The main credit, of course, goes to the Israeli government, which in declaring war on BDS and made a great contributions to the movement. With a commander like Erdan, who is outraged over the interference with the “laws of a democratic state” and doesn’t understand how grotesque his words are, and with a ministry that is nothing but an international thought police, the government is telling the world: Israel isn’t what you thought. Did you think for years that Israel was a liberal democracy? Did you close your eyes to the goings-on in its backyard? Did you think the occupation was separate from the state, that it could be maintained in a democracy, that it was surely temporary and would be over momentarily? That at least sovereign Israel is part of the West? Well, you were wrong.

      The government has torn off the mask. Not only BDS, but all supporters of human rights, should be grateful to it. The war on BDS, a legitimate, nonviolent protest movement, has dragged Israel into new territory. Omar Barghouti and his colleagues can rub their hands together in satisfaction and pride. They have begun to dismantle the regime inside Israel as well. No democracy has a strategic affairs ministry that spies on critics of the state and its government worldwide and draws up blacklists of people who are banned from entry on account of their worldview or political activities. No democracy asks its guests for their opinions at its borders, as a condition for entry. No democracy searches its visitors’ computers and their lifestyles when they enter and leave. Perhaps Ukraine and Azerbaijan do, Turkey and Russia too.

      It could have, and should have, been argued previously as well that Israel did not deserve to be seen as democracy, on account of the occupation. But now Israel has crossed the line. It hasn’t erased only the Green Line, it has begun to the task of annexation, including a gradual westward movement of the regime in the West Bank. The gap between the two regimes, in the occupied territories and in Israel, is still huge, but laws passed in recent years have narrowed it.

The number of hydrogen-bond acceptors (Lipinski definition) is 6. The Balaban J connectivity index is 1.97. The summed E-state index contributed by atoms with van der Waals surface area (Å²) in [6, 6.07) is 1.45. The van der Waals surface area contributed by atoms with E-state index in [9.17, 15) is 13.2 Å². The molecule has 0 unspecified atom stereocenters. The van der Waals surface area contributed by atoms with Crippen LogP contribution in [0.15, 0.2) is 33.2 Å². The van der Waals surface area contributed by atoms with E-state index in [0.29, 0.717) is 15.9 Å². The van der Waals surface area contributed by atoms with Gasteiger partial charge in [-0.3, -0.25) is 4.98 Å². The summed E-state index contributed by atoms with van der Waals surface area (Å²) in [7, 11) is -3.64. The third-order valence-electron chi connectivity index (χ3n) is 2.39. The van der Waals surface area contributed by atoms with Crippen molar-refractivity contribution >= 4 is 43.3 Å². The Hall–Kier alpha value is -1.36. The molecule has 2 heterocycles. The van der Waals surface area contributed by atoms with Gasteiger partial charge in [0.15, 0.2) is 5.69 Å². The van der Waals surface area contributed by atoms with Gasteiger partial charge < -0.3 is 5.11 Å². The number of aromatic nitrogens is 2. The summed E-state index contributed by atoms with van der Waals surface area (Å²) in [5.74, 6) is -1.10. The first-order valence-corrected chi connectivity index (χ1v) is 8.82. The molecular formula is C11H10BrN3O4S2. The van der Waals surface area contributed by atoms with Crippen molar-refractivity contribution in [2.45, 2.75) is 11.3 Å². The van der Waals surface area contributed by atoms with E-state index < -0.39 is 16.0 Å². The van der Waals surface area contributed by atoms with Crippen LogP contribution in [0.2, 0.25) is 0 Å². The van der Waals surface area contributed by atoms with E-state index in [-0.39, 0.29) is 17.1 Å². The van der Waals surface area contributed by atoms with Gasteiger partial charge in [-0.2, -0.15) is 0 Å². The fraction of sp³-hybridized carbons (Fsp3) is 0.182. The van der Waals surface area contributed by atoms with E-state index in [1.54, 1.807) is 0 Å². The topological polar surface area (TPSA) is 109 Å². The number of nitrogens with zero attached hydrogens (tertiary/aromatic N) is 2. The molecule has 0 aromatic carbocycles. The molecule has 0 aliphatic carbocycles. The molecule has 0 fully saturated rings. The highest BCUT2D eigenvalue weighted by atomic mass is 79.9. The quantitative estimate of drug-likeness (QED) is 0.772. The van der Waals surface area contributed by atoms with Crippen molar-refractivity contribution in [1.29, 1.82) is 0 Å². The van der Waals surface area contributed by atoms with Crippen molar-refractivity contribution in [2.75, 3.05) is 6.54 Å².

The state’s fancy display window, with all the bright neon and rustling cellophane of freedom and equality; of Arab MKs and pharmacists; gay-friendly, with a vibrant night life and all the other shiny objects, is beginning to crack. The Eurovision organizers recognize this.

  • Israel convicts Palestinian poet Dareen Tatour of incitement to violence, supporting terror
    Tatour, 36, was arrested in October 2015 for three social media publications
    Noa Shpigel May 03, 2018 11:41 AM

    The Nazareth Magistrate’s Court convicted Palestinian poet Dareen Tatour of incitement to violence and supporting a terror organization Thursday because of three publications on social media.

    Tatour, 36, a resident of the Galilee village of Reineh near Nazareth, was arrested in October 2015 after publishing, among others, a poem titled “Resist, my people, resist them." The indictment against her includes a translation of the poem, which includes the lines: “I will not succumb to the ’peaceful solution’ / Never lower my flags / Until I evict them from my land.”

    She was charged in November 2015 with incitement to violence and support for a terror organization. According to the indictment, one video shows masked men throwing rocks and Molotov cocktails at Israeli forces. In the background, Tatour is heard reading a poem she wrote, whose English title is “Resist, my people, resist them.”

    The day after uploading the video, she wrote in a post: “The Islamic Jihad movement hereby declares the continuation of the intifada throughout the West Bank. ... Continuation means expansion ... which means all of Palestine. ... And we must begin within the Green Line ...for the victory of Al-Aqsa, and we shall declare a general intifada. #Resist.”